There’s a fluidness between choosing to live simply and choosing to explore the world.

Simple living allows us to focus more on things that matter to us– faith, family, advocacy, community– as we shed off the frivolous things that ensnare us. But sometimes, simple living is seen as limiting: tighter budgets, unfilled schedules, and a general sense of boundaries that discourages adventure. In all the rhetoric about trimming off excess, it’s no wonder that simple has been equated to boring.

But, despite this convincing perspective, the opposite couldn’t be more true. Living simply can give way to all kinds of adventures near and far. In fact, travel is an excellent way to enjoy the simple life. Sure, there are those who desire to live simply and to enjoy the comforts and adventures of home. Meanwhile, there are others (like me) who will take every chance possible to journey somewhere new.

why travel is an excellent component of simple living- 5 reasons

Why Travel Is An Excellent Component of Simple Living: 5 Reasons

1) Travel invites us to unplug.

The world is becoming more and more connected by technology, but there’s still the moment on the plane when all electronics need to be shut off and stowed. I appreciate that moment when I’m forced to sit still as we roar into the sky.

In those hours spent in transit, we become more aware of our thoughts and of our surroundings. Perhaps we’re forced to have conversations we have been putting off, or we retrieve old memories that have been buried deep. While many of us try to unplug on a regular basis, there’s nothing like travel that makes it a must.

2) Travel is about the experiences.

Many people who pursue simple living talk about collecting experiences rather than things. This is an excellent mindset with which to travel; after all, it’s more about the new things we see, do, hear, taste, and feel than about any item we might purchase. Those who travel often eventually realize that no souvenir can capture the challenges and rewards of a good trip. Collecting memories is a great way to keep clutter out, while gaining invaluable richness.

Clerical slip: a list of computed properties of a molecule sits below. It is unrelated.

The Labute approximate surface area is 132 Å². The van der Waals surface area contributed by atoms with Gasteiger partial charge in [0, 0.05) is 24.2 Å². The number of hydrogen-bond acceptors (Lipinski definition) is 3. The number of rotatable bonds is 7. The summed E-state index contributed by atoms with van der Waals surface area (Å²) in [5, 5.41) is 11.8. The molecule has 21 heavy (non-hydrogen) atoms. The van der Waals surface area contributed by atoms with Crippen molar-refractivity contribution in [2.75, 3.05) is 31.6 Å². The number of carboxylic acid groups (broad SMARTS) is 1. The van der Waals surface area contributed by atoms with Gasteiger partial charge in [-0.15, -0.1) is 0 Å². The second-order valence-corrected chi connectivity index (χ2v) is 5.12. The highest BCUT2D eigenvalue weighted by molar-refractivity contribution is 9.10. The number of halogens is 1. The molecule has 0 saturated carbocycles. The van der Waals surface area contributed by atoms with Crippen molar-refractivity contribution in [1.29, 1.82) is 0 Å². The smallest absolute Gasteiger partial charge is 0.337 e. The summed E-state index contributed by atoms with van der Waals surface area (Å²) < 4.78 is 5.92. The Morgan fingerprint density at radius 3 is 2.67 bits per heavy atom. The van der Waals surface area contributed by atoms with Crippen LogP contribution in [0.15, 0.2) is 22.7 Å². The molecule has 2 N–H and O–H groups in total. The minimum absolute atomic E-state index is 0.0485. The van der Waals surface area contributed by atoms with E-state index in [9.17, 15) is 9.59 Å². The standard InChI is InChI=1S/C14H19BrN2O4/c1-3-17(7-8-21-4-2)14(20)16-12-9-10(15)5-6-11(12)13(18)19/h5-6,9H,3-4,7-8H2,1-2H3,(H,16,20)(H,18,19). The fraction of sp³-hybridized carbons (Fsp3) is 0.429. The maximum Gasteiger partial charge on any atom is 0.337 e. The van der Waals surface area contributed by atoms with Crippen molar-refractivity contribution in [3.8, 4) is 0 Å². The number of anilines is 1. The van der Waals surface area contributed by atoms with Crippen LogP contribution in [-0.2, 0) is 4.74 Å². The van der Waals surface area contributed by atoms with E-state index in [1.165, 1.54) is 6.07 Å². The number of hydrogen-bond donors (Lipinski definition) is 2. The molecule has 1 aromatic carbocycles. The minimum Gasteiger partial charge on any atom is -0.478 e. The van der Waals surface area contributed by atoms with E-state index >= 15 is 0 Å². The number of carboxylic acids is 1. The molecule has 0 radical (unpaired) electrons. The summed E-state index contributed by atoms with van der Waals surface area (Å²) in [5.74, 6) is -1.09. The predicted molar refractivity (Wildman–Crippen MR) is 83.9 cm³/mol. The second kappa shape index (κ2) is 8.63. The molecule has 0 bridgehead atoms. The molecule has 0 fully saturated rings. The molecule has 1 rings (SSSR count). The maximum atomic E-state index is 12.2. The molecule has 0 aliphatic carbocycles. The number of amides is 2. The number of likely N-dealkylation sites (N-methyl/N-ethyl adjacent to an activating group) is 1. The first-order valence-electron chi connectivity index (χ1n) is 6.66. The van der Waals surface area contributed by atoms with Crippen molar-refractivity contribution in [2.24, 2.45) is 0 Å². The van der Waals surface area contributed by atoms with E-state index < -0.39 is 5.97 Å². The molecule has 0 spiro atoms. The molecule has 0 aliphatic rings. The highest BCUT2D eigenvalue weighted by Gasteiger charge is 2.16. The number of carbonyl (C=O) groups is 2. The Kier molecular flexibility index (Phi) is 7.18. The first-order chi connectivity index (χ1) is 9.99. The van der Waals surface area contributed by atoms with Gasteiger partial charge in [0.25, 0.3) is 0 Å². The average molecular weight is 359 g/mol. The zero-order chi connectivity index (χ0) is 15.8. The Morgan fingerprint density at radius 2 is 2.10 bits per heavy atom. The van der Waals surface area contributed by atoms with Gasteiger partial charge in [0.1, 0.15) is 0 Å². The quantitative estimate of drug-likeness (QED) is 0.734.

3) Travel opens our eyes to simpler ways of life.

Whether it’s a slower pace, a dirt floor, seasonal dining or minimalistic decoration, travel exposes us to extraordinary ways of living. Many people return from adventures abroad with a newfound desire to relinquish some of their material pursuits in favor of a philosophy they would prefer to integrate into their lives.

For those of us seeking to live simply, travel can remind us that there is always another way: to own less, to rush less, to worry less, and to strive for less. Something about seeing others thrive without the hustle and bustle of our own culture helps us realize that we don’t have to hustle and bustle either.

4) Travel gives us the chance to retreat and reflect.

I’ve never been good at the “staycation.” I think it takes huge amounts of discipline, and quite frankly I don’t have it.

Traveling, on the other hand– whether to a distant country or simply up the coast of California– helps me gain perspective. The worries that inevitably settle in when I’m in my home environment (or in my car) become smaller as I gain some physical distance. I think it’s healthy to invest in that opportunity simply to move ourselves away from our homes and communities for a little while. The freshness and the challenges of a new environment can help us reconsider each component of daily life.

5) Travel shows us we can live out of a suitcase.

In the summer of 2014, my husband and I unexpectedly traveled abroad for over a month. We had planned to be gone only for 10 days, but family matters kept us overseas.

The result? We made our wardrobes, supplies, and books work for us. It was difficult, but we survived. And what I realize every time I travel is that I can live with less. Even if it means wearing the same pants everyday, it doesn’t really matter that much.

The bottom line: travel is the minimalist’s luxury.

Some people have asked me, “How can life be interesting when you choose to live simply? And in your twenties??” My response to them is, how could it not? We’re freed from the rat race, the pursuit of more and fancier and better, and we can choose adventure instead. Opening our home makes life interesting. Choosing courage makes life very interesting. And being able to spend our time and resources on travel is certainly interesting.

Travel has always reminded me of the reasons why I celebrate simplicity and seek it in all aspects of my life. Perhaps the pairing of travel and simple living is hardly original, but I hope more people are able to see the connection and enjoy it.

What are your thoughts? Do you pursue the benefits of travel and/or simple living?